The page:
In an extraordinary act of lÃÂ¨se-majesté, people are questioning the suitability of the Duke of York as chief marketing representative for British exports.
In July, Prince Andrew will succeed his second cousin, the Duke of Kent, as a roving ambassador for the Government-sponsored body British Trade International. And already the whispering has started. Several unnamed, high-ranking Palace officials are said to be pursing their lips and muttering.
When people do both those things together, it is difficult to make out what they are saying, but the gist of it is that the prince is bound to make a hash of the job.
Apparently, he has let it be known that he is looking forward to what he sees as a high profile job. In truth, mumble the officials, the post amounts to little more than accompanying boring business persons on trade missions. The prince, it is whispered, will soon weary of this task and before you can say “bill of lading”, will have nipped off to practise his ambassadorial skills in the local flesh pots.
Here we come to the nub, gist and pith of the criticism levelled at Andrew, namely that, though many and admirable are his qualities, they inc
lude neither tact nor diplomacy. In common with his father, he has a propensity to allow his first thoughts to escape untrammelled into speech. At the recent party to mark the tenth anniversary of the Press Complaints Commission (Whatever next? A party to celebrate the 250th anniversary of the litter bin?), the prince spotted David Yelland, the bald editor of The Sun and a man he’d never met and shouted out, “I thought you were Duncan Goodhew”. The unfortunate Yelland, who suffers from alopecia, was not amused.
However, as gaffes go, this hardly registers. Apart from the fact that no editor of The Sun, past or present, is qualified to take offence at anything at all, the prince might have been far more indiscreet. He could, for instance, have quipped, “I thought you were a billiard ball.” Or “Omigod, I hadn’t realised this was a fancy dress do. What are you? Don’t tell me, a belisha beacon on a wet night. Am I right?”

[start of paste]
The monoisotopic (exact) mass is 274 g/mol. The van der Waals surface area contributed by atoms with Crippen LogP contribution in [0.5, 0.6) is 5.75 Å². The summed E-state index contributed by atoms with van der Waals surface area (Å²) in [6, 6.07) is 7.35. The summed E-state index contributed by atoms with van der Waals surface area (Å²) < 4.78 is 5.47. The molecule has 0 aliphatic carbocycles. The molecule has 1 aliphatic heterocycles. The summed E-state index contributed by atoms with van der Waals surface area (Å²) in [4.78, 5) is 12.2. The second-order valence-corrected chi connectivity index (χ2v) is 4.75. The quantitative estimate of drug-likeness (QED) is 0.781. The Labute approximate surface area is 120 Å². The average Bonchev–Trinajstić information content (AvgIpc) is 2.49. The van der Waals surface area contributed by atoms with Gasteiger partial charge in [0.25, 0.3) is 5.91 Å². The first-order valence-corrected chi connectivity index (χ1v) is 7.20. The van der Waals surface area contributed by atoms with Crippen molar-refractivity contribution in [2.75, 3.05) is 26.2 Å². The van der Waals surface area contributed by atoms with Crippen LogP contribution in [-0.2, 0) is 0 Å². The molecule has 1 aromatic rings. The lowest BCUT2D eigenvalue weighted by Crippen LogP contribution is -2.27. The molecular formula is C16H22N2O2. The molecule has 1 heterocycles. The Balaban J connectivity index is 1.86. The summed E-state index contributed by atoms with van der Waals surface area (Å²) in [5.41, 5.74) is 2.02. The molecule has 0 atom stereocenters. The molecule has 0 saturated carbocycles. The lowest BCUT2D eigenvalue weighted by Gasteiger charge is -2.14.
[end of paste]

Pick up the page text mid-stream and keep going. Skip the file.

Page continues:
Other charges levelled at the prince are that his tastes run to the louche. To the pursed lips at the palace, add flared nostrils and rolling eyes when memories of his recent trip to Thailand are evoked. The nation, you will recall, rejoiced in pictures of the Queen’s second son reclining aboard a yacht amid, as the tabloids put it “a bevy of topless nubile young women”. (It is perhaps because “nubile” has connotations of supple, lithe sensuality that it has come to suggest “sexually appealing”. In fact, it means “marriageable” and since two of the prince’s companions were already legally mated, they were victims of a misnomer. They were, however, unquestionably topless.)
Andrew later explained that he was just reading a book and was not really aware of what everyone else was doing. I, for one, am prepared to give him the benefit of the doubt. “The Exporter’s Handbook” is an addictive read. No eager mind could fail to be engrossed in its contents (the chapter on GATT is especially gripping) that a whirligig of frolicking, naked and nubile-save-for-the-wedding-ring womanhood would pass unnoticed.
So let’s hear less of this carping. After all, what is it that we sell abroad? Cashmere jumpers and Scotch whisky market themselves. Invisible exports, particularly financial services, are a specialised business in specified markets. Which leaves us with fashion and popular music, the products of Cool Britannia so favoured by our leader, himself the glass of fashion and mould of form.
And who better to promote our ascendancy in these fields than the Duke of York? A glance at the reviews of the recent London Fashion Week confirm this assessment.
According to one report, the collection shown by designer Maria Grachvogel used “boudoir-inspired lace, chiffon and sequinned frocks looking as if they had been designed purely for the bedroom”.
Outfits included “mini-dresses cut to the thigh, draped seductively around heaving cleavages. Evening gowns exposed not only the entire back but also the builders’ cleavages of the curvaceous models. Dresses were secured in place by spaghetti straps or daring corsets…”
Bootless to put the marketing of products such as these into the inept hands of some dusty technocrat from the Department of Trade and Industry. No, when it comes to propounding the technical specifications underpinning a heaving cleavage what you need is the touch that is the unique gift of the Blood Royal.
Sales conventions can be stuffy, stilted occasions. What better to thaw the ice at a party than one of Prince Andrew’s jocular asides? I can see him now, nudging the rib of a Japanese buyer and bellowing, “Phwooar! Clock those spaghetti straps! Pasta and two bouncing blancmanges! I’ll have a portion of that!”
A nation so inventive that it can take a builder’s cleavage and turn it into a marketable asset deserves a prince among salesmen. In Andrew we have one.